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Larry Sharpe Is The New Libertarian Standard

Mr. Sharpe’s campaign for NY Governor has been one of the finest in recent LP memory.

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By Spencer Kellogg | United States

Admittedly, I’m new. My first interaction with the Libertarian Party (outside of a passing glance in 2012) was through Bitcoin. To enter the poker world of post-Black Friday meant learning about digital assets. After consistently losing my Bitcoin over the course of a month – and watching the cryptocurrency begin to take off in value – I decided it might make more sense to hold the digital currency instead.

It was the summer of 2016 and Bitcoin was worth less than $500 dollars then. There wasn’t much hype around it and the only place where I found a consistent political discussion about the future potential of the currency was in libertarian subgroups. These new friends would inevitably lead me down the rabbit hole of Friedman, the Federal Reserve and our blighted global monetary policies of the mid to late 20th century.

Before I knew it, I was watching videos about the history of currency, reading the work of Konkin & calling Wes Benedict at the national office. My path since then, I assume, resembles many who have come to call The Libertarian Party home. It has been weird, frustrating, and mostly, a true blue chaotic mess.

Except for Larry Sharpe.

Larry Sharpe isn’t a mess. Nor is he frustrating. He’s not weird either. If I had to think of one word to associate with Larry Sharpe and his so-far brilliant campaign for Governor of New York, it would be steadfast. While other libertarian candidates have stooped to sensationalist measures to grab headlines, Sharpe has been busy pitching libertarianism in a way that is accessible to the common voter.

In the face of such lopsided odds, Sharpe has maintained a well-funded campaign and showed strongly for the Libertarian Party on his numerous radio and TV spots. In the face of an increasingly shaky Libertarian Party, Sharpe is providing a consistent message and showing every day Americans that libertarians aren’t so different after all.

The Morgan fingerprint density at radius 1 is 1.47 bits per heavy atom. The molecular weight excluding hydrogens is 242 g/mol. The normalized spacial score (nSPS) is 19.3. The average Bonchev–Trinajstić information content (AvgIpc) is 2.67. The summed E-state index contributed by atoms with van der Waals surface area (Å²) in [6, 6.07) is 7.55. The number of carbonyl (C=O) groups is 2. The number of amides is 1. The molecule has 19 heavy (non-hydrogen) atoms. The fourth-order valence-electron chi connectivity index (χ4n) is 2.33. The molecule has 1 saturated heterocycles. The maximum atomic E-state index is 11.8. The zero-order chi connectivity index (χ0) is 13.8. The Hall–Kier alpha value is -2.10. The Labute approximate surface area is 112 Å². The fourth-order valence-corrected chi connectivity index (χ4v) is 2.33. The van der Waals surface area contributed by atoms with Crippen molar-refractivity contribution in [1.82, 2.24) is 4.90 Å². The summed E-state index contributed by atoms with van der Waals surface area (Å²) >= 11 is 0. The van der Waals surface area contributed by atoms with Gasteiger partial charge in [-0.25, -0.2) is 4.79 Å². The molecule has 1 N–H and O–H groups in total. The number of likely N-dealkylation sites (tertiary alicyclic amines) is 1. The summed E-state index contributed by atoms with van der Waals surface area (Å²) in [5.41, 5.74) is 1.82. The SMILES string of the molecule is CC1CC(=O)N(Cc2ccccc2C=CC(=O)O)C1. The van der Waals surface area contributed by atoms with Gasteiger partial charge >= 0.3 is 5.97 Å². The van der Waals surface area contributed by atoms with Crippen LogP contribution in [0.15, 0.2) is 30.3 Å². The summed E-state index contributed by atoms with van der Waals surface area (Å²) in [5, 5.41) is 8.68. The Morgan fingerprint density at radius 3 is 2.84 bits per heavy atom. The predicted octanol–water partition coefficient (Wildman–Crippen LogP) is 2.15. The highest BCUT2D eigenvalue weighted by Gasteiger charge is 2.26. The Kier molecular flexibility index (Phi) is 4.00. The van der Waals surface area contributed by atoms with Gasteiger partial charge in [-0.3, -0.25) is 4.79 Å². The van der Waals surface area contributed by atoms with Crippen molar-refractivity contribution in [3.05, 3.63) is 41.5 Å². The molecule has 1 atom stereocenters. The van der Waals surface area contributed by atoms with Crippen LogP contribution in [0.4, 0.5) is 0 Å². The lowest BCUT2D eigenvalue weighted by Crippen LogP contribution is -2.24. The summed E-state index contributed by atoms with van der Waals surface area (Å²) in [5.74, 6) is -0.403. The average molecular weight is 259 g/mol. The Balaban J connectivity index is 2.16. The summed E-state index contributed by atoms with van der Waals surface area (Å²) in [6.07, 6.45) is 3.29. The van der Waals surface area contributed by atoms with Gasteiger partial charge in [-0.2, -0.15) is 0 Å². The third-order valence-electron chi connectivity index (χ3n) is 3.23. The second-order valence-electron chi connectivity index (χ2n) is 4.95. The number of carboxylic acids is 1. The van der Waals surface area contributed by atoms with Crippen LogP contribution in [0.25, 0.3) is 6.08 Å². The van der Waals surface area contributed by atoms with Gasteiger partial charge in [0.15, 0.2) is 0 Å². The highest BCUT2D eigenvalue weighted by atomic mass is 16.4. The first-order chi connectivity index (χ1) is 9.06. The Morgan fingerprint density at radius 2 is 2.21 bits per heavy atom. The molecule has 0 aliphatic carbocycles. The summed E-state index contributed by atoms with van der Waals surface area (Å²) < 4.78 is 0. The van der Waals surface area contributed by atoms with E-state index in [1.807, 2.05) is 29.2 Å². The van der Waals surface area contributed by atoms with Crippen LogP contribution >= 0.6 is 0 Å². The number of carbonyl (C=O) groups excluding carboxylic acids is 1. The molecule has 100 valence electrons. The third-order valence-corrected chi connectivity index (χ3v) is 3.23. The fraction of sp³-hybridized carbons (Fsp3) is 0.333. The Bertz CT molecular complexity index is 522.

His interview on WHMT in February is one of the most cogent and assured arguments for gun rights that I’ve heard from a libertarian candidate. His fresh take on sensible leadership is a triumph for the modern libertarianism movement:

In the interview, Sharpe comes off as a strong, smart, good-looking entryway for the large portion of our population that still sits on the sidelines come election season. On the question of gun reform, Sharpe refuted the interviewer’s misleading suggestion that gun control in New York has curbed gun violence. Discussing the NY Safe Act, which Governor Cuomo and Republican legislators passed in the wake of Sandy Hook, Sharpe was adamant in his assertion that the gun reform legislation has criminalized basic civil rights without making the society at large safer:

The Safe Act made no one safer in New York. It made a bunch of people who were legal gun owners criminals overnight. The Safe Act creates more victims. If you have your weapon in a bag with your ammunition in the same bag – you get arrested. The weapon’s not loaded. This is how New York state works. That is backward. Every time you try to create 0 tolerance, you make things worse. No one is safer.

If that kid [Nikolas Cruz] wanted to kill people in New York, he would have. The people who are criminals are still criminals. This is a band-aid. Here’s the bigger problem: the problem is that we have unhappy people. Unhappy people are the problem. If you take away his gun, he uses something else.

Sharpe is new to the party. A former marine who burst onto the scene with his staggering fundraising ability, Sharpe originally drifted from Republican to Democrat over the course of several decades. He flirted with the Green Party and supported Ralph Nader before finally attending his first actual political meeting – a libertarian one in his hometown of NYC.